## 281. Zigzag Iterator

Given two 1d vectors, implement an iterator to return their elements alternately.

Example:

```Input:
v1 = [1,2]
v2 = [3,4,5,6]
Output: ```[1,3,2,4,5,6]
Explanation:``` By calling next repeatedly until hasNext returns `false`, the order of elements returned by next should be: `[1,3,2,4,5,6]`.```

What if you are given `k` 1d vectors? How well can your code be extended to such cases?

Clarification for the follow up question:
The "Zigzag" order is not clearly defined and is ambiguous for `k > 2` cases. If "Zigzag" does not look right to you, replace "Zigzag" with "Cyclic". For example:

```Input:
[1,2,3]
[4,5,6,7]
[8,9]

Output: `[1,4,8,2,5,9,3,6,7]`.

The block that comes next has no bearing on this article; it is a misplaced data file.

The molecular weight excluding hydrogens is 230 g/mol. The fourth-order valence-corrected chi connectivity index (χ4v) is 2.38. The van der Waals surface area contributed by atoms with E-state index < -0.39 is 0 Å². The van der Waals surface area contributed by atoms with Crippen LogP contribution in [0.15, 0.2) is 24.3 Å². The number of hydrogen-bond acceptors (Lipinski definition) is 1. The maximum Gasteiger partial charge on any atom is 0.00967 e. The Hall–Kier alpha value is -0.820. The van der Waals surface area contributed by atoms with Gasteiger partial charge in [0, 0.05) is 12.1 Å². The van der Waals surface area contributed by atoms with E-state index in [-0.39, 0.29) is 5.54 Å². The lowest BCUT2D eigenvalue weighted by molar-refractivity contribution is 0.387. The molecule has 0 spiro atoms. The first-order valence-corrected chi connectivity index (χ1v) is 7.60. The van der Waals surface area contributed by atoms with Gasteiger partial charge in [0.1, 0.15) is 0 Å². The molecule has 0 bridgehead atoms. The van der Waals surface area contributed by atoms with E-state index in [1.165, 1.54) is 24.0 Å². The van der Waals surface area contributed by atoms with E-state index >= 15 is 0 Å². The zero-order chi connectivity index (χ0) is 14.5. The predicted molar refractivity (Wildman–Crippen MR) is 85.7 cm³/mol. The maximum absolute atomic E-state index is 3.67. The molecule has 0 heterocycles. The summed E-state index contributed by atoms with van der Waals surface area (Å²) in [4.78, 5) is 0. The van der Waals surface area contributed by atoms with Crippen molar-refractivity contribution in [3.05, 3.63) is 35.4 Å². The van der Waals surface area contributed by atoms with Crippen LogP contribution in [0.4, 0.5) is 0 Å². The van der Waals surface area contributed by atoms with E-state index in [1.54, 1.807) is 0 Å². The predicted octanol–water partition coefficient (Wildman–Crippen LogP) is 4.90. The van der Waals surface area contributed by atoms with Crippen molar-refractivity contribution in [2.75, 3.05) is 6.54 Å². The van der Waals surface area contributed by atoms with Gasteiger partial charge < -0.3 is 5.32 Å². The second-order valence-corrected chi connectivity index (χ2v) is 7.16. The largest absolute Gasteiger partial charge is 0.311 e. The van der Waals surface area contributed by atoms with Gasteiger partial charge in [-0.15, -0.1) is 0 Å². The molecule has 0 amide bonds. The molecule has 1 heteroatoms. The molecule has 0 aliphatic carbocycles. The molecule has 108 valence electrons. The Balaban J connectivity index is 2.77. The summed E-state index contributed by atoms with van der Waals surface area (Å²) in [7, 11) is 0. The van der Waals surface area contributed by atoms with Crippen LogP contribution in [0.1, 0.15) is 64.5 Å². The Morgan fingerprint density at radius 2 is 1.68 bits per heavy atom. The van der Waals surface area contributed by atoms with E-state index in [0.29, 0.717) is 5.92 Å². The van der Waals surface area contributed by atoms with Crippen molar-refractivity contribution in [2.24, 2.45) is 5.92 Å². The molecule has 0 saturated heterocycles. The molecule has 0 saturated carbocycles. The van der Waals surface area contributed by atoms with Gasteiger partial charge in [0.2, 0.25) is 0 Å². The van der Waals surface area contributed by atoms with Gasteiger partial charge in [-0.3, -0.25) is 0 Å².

```

## Rust Solution

``````use std::collections::VecDeque;
use std::iter::FromIterator;

#[derive(Debug)]
struct ZigzagIterator {
queues: VecDeque<VecDeque<i32>>,
}

impl<'a> ZigzagIterator {
fn new(v1: Vec<i32>, v2: Vec<i32>) -> Self {
let mut queues = VecDeque::new();
if !v1.is_empty() {
queues.push_back(VecDeque::from_iter(v1));
}
if !v2.is_empty() {
queues.push_back(VecDeque::from_iter(v2));
}
ZigzagIterator { queues }
}

fn next(&mut self) -> i32 {
let mut first = self.queues.pop_front().unwrap();
let res = first.pop_front().unwrap();
if !first.is_empty() {
self.queues.push_back(first);
}
res
}

fn has_next(&self) -> bool {
!self.queues.is_empty()
}
}

#[test]
fn test() {
let v1 = vec![1, 2];
let v2 = vec![3, 4, 5, 6];
let res = vec![1, 3, 2, 4, 5, 6];
let mut obj = ZigzagIterator::new(v1, v2);
let mut ans = vec![];
while obj.has_next() {
ans.push(obj.next());
}
assert_eq!(ans, res);
}
``````

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